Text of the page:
Alex Jones’ InfoWars confirmed on Friday, September 21, that online financial giant PayPal has formally reached out to inform the controversial media personality that he will no longer be able to do business through their platform.
According to Jones, he became aware of the decision via an email that was received just one day prior to him going public about the ruling. The article that has been published to Jones’ website, as a means of sharing the news with its readership, concedes that PayPal determined his brand to have “promoted hate and discriminatory intolerance against certain communities and religions.” This after the company reportedly conducted what was described to him as a comprehensive review in observance of its policies.
PayPal refrained from issuing an open announcement concerning the ban, but a spokesperson for the popular payment processor did provide The Wrap with a memo addressing the matter.
“Our values are the foundation for the decision. We undertook an extensive review of the Infowars sites, and found instances that promoted hate or discriminatory intolerance against certain communities and religions, which run counter to our core value of inclusion,” the statement is reported to have read.
With the ruling, PayPal becomes the latest in a number of tech companies that have punished Jones for speech that has been widely deemed to be in violation of community rules. Starting in August, a wave of sites began to remove his content, with Apple, Facebook, YouTube, Vimeo, Spotify, Pinterest, LinkedIn and Twitter all imposing bans ahead of the latest reports.
The imposition of Twitter’s permanent suspension drew a passionate reaction from both supporters and opponents of Jones. On one hand, there are critics from across the political spectrum who are not comfortable with social media regulation and the dangerous precedent it may present against free speech. On the other hand there have been those who believe that the inflammatory nature of the narratives spewed from the likes of people like Milo Yiannopoulos, Richard Spencer, Roger Stone, and Jones present far more danger to society than the measures of censorship he’s been faced with.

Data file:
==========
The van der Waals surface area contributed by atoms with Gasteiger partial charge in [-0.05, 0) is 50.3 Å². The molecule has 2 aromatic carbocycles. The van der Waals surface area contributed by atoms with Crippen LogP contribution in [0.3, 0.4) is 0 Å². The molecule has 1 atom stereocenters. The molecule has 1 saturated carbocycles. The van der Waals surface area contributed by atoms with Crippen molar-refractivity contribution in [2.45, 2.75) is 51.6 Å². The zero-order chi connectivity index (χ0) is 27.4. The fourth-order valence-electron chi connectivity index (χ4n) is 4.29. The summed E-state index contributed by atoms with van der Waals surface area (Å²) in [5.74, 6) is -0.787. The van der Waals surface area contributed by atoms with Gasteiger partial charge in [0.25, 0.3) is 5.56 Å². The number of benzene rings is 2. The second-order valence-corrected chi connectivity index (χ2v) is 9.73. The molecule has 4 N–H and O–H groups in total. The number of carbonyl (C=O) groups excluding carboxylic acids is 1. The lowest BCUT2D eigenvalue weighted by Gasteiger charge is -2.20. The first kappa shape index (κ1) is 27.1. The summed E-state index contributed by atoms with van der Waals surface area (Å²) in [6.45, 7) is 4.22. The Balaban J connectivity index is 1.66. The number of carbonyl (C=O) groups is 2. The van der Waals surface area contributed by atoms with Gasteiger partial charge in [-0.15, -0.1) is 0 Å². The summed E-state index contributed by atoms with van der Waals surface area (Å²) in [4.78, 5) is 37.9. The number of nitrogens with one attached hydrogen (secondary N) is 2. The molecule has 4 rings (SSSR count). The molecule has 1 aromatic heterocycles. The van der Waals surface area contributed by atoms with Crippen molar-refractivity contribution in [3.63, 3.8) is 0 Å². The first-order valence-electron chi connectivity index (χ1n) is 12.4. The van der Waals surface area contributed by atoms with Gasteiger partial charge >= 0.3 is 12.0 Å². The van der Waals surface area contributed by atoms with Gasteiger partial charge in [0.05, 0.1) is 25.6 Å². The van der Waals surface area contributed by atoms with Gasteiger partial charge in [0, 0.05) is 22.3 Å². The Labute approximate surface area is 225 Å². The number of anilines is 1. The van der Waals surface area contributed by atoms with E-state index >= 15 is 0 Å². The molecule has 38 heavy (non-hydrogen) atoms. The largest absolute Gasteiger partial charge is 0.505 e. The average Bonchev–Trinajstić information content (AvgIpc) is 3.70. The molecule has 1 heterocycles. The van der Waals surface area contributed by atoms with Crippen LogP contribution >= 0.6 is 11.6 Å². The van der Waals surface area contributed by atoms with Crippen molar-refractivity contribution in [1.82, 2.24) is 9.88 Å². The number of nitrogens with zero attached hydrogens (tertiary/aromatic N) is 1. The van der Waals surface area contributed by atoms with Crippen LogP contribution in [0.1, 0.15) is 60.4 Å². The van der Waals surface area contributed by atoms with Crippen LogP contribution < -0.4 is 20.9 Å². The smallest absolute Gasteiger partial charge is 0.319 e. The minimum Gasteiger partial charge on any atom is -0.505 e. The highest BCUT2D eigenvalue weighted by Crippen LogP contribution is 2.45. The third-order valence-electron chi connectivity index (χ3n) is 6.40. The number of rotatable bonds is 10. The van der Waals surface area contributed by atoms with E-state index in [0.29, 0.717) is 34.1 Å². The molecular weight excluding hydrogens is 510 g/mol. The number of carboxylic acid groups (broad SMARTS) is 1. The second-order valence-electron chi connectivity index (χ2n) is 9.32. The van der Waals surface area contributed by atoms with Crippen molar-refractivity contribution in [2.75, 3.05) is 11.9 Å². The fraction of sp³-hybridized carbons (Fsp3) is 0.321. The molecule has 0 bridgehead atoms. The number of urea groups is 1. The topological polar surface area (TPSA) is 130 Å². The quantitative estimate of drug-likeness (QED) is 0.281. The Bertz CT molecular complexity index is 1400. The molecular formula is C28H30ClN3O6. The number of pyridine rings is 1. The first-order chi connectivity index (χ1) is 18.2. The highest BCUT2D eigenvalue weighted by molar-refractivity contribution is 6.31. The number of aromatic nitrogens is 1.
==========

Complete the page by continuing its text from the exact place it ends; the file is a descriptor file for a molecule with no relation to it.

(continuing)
Several campaigns that have been pushing for PayPal to take action against Jones have been celebrating since learning of the decision. Among them are Sleeping Giants and Right Wing Watch. One of the leading voices of the latter group, Jared Holt, is being recognized as an instrumental figure in the push to have Jones taken off.
“Removing PayPal from the Infowars platform inhibits Jones’ ability to make money from his malice,” he is often cited as stating in a piece that was published by Salon back in August.
On Friday, Holt returned to make light of the outcome, in a tweet that name dropped Twitter CEO Jack Dorsey while making reference to the verified status that Jones once carried.
“I think it’s only fair at this point for Jack to give me the check mark Alex Jones had,” wrote Holt.
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